Climate Change: Why the Planet’s People Need Catalytic Capital
Early in my career in impact investing, I was confronted with a choice likely familiar to others in this field: do I choose to work on issues facing the environment, or those facing people? At the time, in part due to the way our society and markets were framing these topics, the choice was dichotomous. To work for a healthy planet meant saving endangered species and protecting our natural environments from harm. To support our communities meant fighting urgent social problems such as poverty and income inequality.
Although we all know that human beings are intrinsically connected to the environment, at the time, the impact investing movement and our global culture often treated the fight for environmental change as irrelevant to immediate human needs. And these norms are still in part alive today: with 10% of PRIs from 1968 -2018 going to support issues related to the environment, and only 1% of those directed to climate innovation — we have yet to fully connect the dots.
In the meantime, our world is changing. With the recent IPCC climate report indicating we will need to reduce approximately 70 gigatons of CO2 equivalent annually by 2050, we will not reach our goal unless we definitively change our current course. This demands that we pursue numerous, pervasive actions simultaneously and at multiple levels. Otherwise we will miss this opportunity to mitigate the most significant threat not only to our natural ecosystems and endangered species, but to cities, human health, our food supplies, and low income communities at great risk of displacement from flooding and more. Our new path must recognize that separating our needs from the needs of the planet have left all of us unprepared for what may be coming in the next 20 years.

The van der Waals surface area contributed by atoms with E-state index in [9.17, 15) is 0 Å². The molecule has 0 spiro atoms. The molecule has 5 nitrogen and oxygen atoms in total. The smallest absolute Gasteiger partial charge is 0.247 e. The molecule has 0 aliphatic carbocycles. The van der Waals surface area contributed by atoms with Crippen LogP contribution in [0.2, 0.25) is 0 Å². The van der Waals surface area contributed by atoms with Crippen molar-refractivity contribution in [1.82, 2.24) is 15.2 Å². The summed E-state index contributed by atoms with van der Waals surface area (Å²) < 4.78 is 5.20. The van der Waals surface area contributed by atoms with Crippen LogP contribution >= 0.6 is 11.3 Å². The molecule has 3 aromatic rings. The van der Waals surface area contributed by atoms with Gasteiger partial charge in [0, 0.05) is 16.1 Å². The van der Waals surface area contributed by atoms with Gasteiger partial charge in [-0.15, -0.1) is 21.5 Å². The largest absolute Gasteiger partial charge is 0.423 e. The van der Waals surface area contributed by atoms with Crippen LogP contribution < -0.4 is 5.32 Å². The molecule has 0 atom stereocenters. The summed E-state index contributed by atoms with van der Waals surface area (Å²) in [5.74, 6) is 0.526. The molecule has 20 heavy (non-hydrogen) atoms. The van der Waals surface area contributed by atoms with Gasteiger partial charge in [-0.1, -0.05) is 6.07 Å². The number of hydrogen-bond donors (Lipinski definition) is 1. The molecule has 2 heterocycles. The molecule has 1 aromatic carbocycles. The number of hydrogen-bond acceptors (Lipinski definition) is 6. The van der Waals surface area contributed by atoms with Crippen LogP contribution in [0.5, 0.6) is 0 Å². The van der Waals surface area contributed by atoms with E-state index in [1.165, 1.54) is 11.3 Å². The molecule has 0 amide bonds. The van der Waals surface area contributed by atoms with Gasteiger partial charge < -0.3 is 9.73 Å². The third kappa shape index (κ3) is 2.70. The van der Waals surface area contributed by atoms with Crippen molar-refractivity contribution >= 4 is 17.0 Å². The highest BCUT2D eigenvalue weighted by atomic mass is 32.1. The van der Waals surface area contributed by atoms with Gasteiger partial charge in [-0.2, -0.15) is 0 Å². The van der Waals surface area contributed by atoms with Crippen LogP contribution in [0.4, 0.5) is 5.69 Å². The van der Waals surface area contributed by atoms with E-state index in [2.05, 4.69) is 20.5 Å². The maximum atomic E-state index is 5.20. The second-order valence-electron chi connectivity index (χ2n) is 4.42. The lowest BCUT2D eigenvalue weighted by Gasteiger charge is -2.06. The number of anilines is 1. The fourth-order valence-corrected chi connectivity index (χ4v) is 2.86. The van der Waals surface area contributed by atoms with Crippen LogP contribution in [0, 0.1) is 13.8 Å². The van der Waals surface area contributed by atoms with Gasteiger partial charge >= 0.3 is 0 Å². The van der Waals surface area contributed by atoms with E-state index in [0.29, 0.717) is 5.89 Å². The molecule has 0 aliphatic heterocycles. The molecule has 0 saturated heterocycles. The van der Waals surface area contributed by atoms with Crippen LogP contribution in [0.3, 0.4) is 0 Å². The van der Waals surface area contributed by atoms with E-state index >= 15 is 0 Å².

Changing our mindset: from insurmountable problems, to catalytic solutions
As overwhelming as it may seem, I believe our challenge is not insurmountable. But with so little time on the clock left, the way we think about solutions has to change. We can get half way to a 70 gigaton CO2 equivalent reduction with the mature technologies that are already available, such as wind and solar energy, LED light bulbs, and so on. To achieve the other half of our goal, we’ll need to develop and demonstrate brand new breakthrough climate technologies in the next 10-15 years: solutions that take us further and faster than we’ve ever gone before, transforming markets at massive scale.
And it’s possible to do this. To understand just how impactful it can be to support catalytic innovation – for both people and planet – I’d like to tell you a story about batteries.
Transitioning all of the world’s vehicles to run on electricity is one of the most recognized ways to lessen our reliance on fossil fuels. But to electrify all the world’s vehicles, we’ll need a lot more batteries than we are making today. In order to meet growing demand, we will need to increase the production of lithium, a key component of electric vehicle batteries, by 40-fold. But lithium is difficult to come by. The most reliable source is a handful of sites in the highlands of Chile and Argentina, where pools of highly concentrated lithium brine lie underground. To extract the lithium, workers dig many square miles of ponds where the sun can dry off the brine’s water, leaving behind massive piles of salt waste. From there, it takes years to achieve volume production, and rain carries the toxic waste down mountainsides to indigenous farmers in the valleys. Soon thereafter, these farmers find that their salted fields yield fewer and fewer crops.
To solve these problems, a company called Lilac Solutions (“Lilac”) developed a new lithium production process based on research at Northwestern University. Lilac uses ceramic-beads that act as “lithium sponges,” extracting the element by selectively drawing it out of a brine under one set of conditions and releasing it under another. This process can profitably produce lithium from low-quality resources all around the globe, bringing the overall supply of lithium up, and its costs down. In fact, Lilac’s solution could unlock a cost-effective, reliable and environmentally-friendly supply chain of lithium to abate 280 million metric tons (MMT) of carbon dioxide by 2050. This level of emissions reduction is equivalent to removing more than 605 million cars from the road for one year!
The whole operation can also ramp up in just months, not years. On top of all this, it is environmentally friendly: No piles of salt are left behind, ending harm to food supplies and the natural environment that communities need to thrive. This is catalytic innovation: new technology that not only promises great impact for the planet, but also protects livelihoods and avoids the destruction of the environment.
Catalytic innovation requires catalytic capital